As anyone who watched a crime movie in the post-"Pulp Fiction" wave knows, subverting linear storytelling was a hallmark of every film that immediately followed. So "Catch .44" doesn't just start with one flashback, it starts with two. First we get a brief moment with a voiceover by crime lord Mel (Bruce Willis) before we flip back to the sequence around which the rest of the movie will orbit. A trio of gals -- Tes (Malin Akerman), Kara (Nikki Reed) and Dawn (Deborah Ann Woll) -- are sitting in a diner at 3 AM waiting for their mark who will kick start their latest job for Mel. Before we find out who or what that is, Harvey makes us listen to a rather tedious dissertation by Tes about "faking it" and not just sexually. This is one of those dialogue bits that writers and directors forever try to emulate out of the Tarantino handbook, trying to make the mundane sound profound. Few ever succeed, and Harvey doesn't here. Anyway, when that's over, guns are drawn shots are fired and someone dies! You know what that means -- it's time for the movie's title card and then another flashback to show how the night began and how these girls wound up in so much trouble.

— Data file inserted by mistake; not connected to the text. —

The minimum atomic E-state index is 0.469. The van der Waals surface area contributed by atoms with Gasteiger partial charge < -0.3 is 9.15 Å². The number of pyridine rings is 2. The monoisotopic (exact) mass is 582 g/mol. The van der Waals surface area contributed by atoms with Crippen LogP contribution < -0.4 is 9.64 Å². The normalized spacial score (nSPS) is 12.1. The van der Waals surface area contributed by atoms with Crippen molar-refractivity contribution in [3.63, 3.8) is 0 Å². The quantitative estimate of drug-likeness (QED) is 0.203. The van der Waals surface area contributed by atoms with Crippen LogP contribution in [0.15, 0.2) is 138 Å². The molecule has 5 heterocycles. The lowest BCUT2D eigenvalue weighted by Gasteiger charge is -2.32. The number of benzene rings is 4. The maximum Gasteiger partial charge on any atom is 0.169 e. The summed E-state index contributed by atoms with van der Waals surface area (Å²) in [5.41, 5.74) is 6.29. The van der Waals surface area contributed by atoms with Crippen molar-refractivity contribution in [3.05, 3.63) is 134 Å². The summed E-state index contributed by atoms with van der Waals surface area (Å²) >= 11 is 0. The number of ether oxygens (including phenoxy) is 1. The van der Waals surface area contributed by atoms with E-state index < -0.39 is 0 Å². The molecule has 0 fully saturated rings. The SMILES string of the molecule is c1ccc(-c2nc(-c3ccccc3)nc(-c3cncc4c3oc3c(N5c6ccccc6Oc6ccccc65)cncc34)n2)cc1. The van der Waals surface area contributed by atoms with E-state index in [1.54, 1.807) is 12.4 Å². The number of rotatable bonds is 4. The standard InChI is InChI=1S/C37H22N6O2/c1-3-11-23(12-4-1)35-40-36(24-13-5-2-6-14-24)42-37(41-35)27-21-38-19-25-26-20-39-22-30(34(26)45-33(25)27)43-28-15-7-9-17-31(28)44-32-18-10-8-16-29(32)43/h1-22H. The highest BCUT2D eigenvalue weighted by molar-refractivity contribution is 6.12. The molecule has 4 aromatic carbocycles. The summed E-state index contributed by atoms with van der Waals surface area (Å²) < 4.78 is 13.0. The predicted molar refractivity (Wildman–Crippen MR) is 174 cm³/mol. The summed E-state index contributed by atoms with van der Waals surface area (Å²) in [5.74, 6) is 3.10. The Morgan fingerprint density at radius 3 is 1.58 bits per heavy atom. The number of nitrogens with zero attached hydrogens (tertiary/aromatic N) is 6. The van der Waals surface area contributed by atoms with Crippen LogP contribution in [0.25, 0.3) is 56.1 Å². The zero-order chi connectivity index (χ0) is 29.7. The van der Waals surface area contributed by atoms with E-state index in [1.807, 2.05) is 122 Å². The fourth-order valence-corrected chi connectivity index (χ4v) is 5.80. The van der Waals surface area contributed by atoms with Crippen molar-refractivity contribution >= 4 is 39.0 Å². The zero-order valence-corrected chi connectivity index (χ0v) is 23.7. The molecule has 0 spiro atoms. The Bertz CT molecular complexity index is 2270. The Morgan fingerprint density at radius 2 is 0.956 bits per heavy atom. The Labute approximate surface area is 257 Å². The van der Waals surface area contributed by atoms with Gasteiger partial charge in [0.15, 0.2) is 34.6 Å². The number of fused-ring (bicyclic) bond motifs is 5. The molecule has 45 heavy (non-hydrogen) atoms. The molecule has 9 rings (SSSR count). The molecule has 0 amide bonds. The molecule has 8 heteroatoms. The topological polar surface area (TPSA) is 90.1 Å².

But if there is one area in which the film succeeds, and its with the soundtrack. With songs from Sweet, David Bowie, The Kills, Viva Voce, The Raveonettes and Joe Williams (and also Bruce Willis contributing his version of "Respect Yourself"), it's a pretty good mix of tunes. But too bad Harvey thinks that simply by placing them over scenes that his job is done. It's one thing to curate a good selection of songs, it's another to know how and when to use them and unfortunately there is little rhyme or reason to when they appear, why they appear or what they to do in relation to what is going on in a scene. But if there is one thing Harvey loves to do, it's pump up the soundtrack and film tracking shots from behind as somebody walks up a staircase or through a winding hallway. He must have watched that Copacabana scene from "Goodfellas" a thousand times.